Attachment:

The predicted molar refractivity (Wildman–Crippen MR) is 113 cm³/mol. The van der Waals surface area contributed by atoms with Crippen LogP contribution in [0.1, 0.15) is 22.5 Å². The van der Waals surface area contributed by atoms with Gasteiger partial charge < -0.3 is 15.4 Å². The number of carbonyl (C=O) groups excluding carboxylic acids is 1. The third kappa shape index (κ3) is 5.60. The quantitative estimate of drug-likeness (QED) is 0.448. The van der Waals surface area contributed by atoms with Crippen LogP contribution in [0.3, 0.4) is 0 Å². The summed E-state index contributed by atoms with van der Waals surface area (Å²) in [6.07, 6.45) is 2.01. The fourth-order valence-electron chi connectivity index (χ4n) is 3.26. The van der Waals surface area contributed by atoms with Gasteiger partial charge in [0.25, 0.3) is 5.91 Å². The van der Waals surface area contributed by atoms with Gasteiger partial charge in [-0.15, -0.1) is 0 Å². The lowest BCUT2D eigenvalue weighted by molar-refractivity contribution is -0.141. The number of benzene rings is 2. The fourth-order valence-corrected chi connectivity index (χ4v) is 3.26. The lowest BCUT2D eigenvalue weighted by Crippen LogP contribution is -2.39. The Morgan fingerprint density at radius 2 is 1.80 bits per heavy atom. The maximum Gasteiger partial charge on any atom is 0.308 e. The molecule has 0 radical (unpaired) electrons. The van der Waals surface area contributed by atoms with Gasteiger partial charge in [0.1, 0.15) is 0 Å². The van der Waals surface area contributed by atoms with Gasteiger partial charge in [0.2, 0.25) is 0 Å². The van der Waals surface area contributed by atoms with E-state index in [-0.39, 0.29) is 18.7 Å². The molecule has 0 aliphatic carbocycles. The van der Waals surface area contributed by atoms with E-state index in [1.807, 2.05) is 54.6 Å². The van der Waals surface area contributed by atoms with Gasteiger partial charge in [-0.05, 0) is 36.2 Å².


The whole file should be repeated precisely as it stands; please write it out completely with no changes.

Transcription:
The predicted molar refractivity (Wildman–Crippen MR) is 113 cm³/mol. The van der Waals surface area contributed by atoms with Crippen LogP contribution in [0.1, 0.15) is 22.5 Å². The van der Waals surface area contributed by atoms with Gasteiger partial charge < -0.3 is 15.4 Å². The number of carbonyl (C=O) groups excluding carboxylic acids is 1. The third kappa shape index (κ3) is 5.60. The quantitative estimate of drug-likeness (QED) is 0.448. The van der Waals surface area contributed by atoms with Crippen LogP contribution in [0.3, 0.4) is 0 Å². The summed E-state index contributed by atoms with van der Waals surface area (Å²) in [6.07, 6.45) is 2.01. The fourth-order valence-electron chi connectivity index (χ4n) is 3.26. The van der Waals surface area contributed by atoms with Gasteiger partial charge in [0.25, 0.3) is 5.91 Å². The van der Waals surface area contributed by atoms with Gasteiger partial charge in [-0.15, -0.1) is 0 Å². The lowest BCUT2D eigenvalue weighted by molar-refractivity contribution is -0.141. The number of benzene rings is 2. The fourth-order valence-corrected chi connectivity index (χ4v) is 3.26. The lowest BCUT2D eigenvalue weighted by Crippen LogP contribution is -2.39. The Morgan fingerprint density at radius 2 is 1.80 bits per heavy atom. The maximum Gasteiger partial charge on any atom is 0.308 e. The molecule has 0 radical (unpaired) electrons. The van der Waals surface area contributed by atoms with Gasteiger partial charge in [0.1, 0.15) is 0 Å². The van der Waals surface area contributed by atoms with Gasteiger partial charge in [0.2, 0.25) is 0 Å². The van der Waals surface area contributed by atoms with E-state index in [-0.39, 0.29) is 18.7 Å². The molecule has 0 aliphatic carbocycles. The van der Waals surface area contributed by atoms with E-state index in [1.807, 2.05) is 54.6 Å². The van der Waals surface area contributed by atoms with Gasteiger partial charge in [-0.05, 0) is 36.2 Å².